It?s also possible to overdose gradually, making it harder to spot. Someone constantly suffering from moderate pain can get into the habit of taking the maximum recommended dose of paracetamol at every opportunity, then slowly increase the frequency due to a lack of adverse reactions. When the overdose reaches the level of causing harm, they can mistake that harm for an escalation of the issue causing their pain, leading them to take even more paracetamol.
The overdose threshold may be lowered in a person taking certain prescription medicines, or a person who is an alcoholic or is seriously undernourished. If the overdose is spread over a period of time the threshold may be higher, as the initial paracetamol dose is effectively metabolised. (The recommended maximum dose in a 24 hour period is 4g or 8 tablets).
The other common explanation, sadly, is suicidal intent. Those who decide to end their lives can see paracetamol as a strong choice because it?s cheap, easy to acquire, and won?t generally cause the kind of suspicion that might get in the way. Most deaths from paracetamol overdoses (there are 130 each year in England and Wales) are deliberate. This is why it?s vital to do something if you think someone is at risk of self-harm, even if they seem to be acting normally.
What symptoms can indicate paracetamol overdose?
There are often no symptoms in the first 24 hours following overdose, although there may be mild nausea and vomiting. In a large overdose liver function deteriorates leading to jaundice, confusion, and loss of consciousness. Death is rare but when it occurs it is due to liver failure.
Even if the overdose is taken in one huge intake of tablets, the major effects (outside of stomach-based symptoms such as nausea) will take a while to appear as the NAPQI builds up and starts to damage the liver. When they arrive, they?ll be consistent with other liver issues: the user will likely experience pain around the liver area, jaundice (yellowing of the skin and the whites of the eye), and possibly a general disorientation stemming from a disorder called hepatic encephalopathy that develops when toxins missed by the liver spread to the brain.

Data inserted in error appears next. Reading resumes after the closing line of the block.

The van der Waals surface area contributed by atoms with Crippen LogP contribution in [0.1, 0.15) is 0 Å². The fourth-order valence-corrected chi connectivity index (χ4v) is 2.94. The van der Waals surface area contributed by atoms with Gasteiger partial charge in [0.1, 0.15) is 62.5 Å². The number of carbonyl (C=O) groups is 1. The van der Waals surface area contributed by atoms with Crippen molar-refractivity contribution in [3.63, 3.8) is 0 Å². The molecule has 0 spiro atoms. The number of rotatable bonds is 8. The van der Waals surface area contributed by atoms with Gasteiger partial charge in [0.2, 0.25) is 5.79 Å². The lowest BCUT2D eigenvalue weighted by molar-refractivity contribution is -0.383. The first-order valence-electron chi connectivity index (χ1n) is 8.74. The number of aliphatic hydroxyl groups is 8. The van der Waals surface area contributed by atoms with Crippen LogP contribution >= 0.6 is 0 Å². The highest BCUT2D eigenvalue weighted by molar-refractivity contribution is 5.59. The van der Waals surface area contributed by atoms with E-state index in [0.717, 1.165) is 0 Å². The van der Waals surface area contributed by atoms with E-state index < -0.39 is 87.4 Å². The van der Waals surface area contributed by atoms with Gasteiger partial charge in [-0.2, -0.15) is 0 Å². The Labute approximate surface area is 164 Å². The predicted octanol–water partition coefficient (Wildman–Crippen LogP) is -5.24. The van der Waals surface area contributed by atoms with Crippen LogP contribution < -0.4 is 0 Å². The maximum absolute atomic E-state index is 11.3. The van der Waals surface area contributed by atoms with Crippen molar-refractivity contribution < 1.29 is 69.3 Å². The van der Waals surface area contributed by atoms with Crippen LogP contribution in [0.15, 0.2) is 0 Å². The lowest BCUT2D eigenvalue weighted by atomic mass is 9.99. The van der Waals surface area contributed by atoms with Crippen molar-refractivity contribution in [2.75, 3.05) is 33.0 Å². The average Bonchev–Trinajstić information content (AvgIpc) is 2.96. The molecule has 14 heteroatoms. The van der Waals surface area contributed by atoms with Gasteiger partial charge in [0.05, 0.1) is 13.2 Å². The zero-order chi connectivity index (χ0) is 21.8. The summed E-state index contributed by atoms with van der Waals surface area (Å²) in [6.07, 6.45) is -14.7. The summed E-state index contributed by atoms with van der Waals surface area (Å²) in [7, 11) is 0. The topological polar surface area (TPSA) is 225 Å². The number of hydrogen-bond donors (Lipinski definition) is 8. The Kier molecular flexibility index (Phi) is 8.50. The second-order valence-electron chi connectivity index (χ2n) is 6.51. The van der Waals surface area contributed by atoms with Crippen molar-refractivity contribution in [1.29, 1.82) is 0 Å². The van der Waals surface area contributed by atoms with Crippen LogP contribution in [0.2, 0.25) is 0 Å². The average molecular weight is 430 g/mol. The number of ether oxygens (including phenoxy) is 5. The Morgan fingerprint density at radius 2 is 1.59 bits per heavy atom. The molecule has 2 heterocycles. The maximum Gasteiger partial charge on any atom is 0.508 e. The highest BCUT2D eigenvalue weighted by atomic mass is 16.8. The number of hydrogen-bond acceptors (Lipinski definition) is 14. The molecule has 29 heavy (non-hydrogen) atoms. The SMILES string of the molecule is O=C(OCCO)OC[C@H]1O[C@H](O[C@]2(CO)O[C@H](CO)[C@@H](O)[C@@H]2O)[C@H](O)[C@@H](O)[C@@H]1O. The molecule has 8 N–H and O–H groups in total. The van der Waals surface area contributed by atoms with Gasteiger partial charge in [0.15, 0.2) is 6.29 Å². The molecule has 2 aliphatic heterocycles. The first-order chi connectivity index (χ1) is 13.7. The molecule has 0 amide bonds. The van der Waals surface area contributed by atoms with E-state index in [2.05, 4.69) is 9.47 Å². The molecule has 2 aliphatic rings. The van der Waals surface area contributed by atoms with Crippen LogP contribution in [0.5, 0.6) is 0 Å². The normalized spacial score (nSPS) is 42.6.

There are other plausible symptoms, such as hypoglycemia (otherwise known as low blood sugar), kidney problems (including difficulty urinating), and hyperventilation. If it seems even possible that someone has taken an overdose of paracetamol, regardless of the extent of the overdose, it?s vital to get them medical care immediately. Their life may well be on the line.
How do medical professionals diagnose paracetamol overdose?
Noting the symptoms listed above is a strong indicator of liver issues, but a battery of blood tests will provide much more information. These tests can assess the following:
Paracetamol level. This test won?t reveal anything abnormal if the overdose has been gradual, but it?s useful even so, particularly when dealing with unresponsive patients.
Blood clotting. The liver plays a key role in blood clotting. This test gauges how long it takes blood to clot, giving one early indication of how well the liver is functioning.
General liver function. There are various tests that can gauge overall liver functionality, checking things like enzymes and blood waste products.
General kidney function. Kidney damage can often result from a paracetamol overdose. These tests determine how well kidneys are removing waste.
Blood acid levels. An overdose of paracetamol will quickly lead to increased blood acid levels, hinting at the extent of likely liver failure.
Blood sugar level. With hypoglycemia being a symptom of liver damage, frequent blood sugar tests can usefully reflect patient wellbeing.
Even with blood work back, further questioning may help to narrow down the diagnosis. Asking the patient directly if they?re capable of answering (or a friend or family member if they?re not), a doctor will pose various questions including these: